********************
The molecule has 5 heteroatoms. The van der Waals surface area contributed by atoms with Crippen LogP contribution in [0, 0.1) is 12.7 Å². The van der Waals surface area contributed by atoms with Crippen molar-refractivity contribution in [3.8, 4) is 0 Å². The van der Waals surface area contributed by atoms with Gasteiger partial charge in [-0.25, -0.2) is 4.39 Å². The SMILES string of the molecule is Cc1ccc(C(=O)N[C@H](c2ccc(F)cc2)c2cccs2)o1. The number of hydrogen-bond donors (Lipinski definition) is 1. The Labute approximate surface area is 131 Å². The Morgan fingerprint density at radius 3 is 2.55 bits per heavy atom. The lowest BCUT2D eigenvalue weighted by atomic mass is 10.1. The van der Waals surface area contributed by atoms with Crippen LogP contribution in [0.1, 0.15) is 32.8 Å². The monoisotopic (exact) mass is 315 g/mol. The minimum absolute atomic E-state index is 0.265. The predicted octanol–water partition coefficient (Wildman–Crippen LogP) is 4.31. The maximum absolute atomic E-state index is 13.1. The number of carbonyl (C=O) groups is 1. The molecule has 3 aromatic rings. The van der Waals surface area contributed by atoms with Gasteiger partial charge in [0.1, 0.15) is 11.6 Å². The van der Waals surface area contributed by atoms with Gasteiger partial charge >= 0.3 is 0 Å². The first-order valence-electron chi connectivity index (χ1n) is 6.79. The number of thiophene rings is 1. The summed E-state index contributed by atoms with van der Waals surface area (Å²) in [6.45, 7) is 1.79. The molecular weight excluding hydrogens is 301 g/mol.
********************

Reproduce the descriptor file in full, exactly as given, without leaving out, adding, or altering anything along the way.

The molecule has 5 heteroatoms. The van der Waals surface area contributed by atoms with Crippen LogP contribution in [0, 0.1) is 12.7 Å². The van der Waals surface area contributed by atoms with Crippen molar-refractivity contribution in [3.8, 4) is 0 Å². The van der Waals surface area contributed by atoms with Gasteiger partial charge in [-0.25, -0.2) is 4.39 Å². The SMILES string of the molecule is Cc1ccc(C(=O)N[C@H](c2ccc(F)cc2)c2cccs2)o1. The number of hydrogen-bond donors (Lipinski definition) is 1. The Labute approximate surface area is 131 Å². The Morgan fingerprint density at radius 3 is 2.55 bits per heavy atom. The lowest BCUT2D eigenvalue weighted by atomic mass is 10.1. The van der Waals surface area contributed by atoms with Crippen LogP contribution in [0.1, 0.15) is 32.8 Å². The monoisotopic (exact) mass is 315 g/mol. The minimum absolute atomic E-state index is 0.265. The predicted octanol–water partition coefficient (Wildman–Crippen LogP) is 4.31. The maximum absolute atomic E-state index is 13.1. The number of carbonyl (C=O) groups is 1. The molecule has 3 aromatic rings. The van der Waals surface area contributed by atoms with Gasteiger partial charge in [0.1, 0.15) is 11.6 Å². The van der Waals surface area contributed by atoms with Gasteiger partial charge >= 0.3 is 0 Å². The first-order valence-electron chi connectivity index (χ1n) is 6.79. The number of thiophene rings is 1. The summed E-state index contributed by atoms with van der Waals surface area (Å²) in [6.45, 7) is 1.79. The molecular weight excluding hydrogens is 301 g/mol.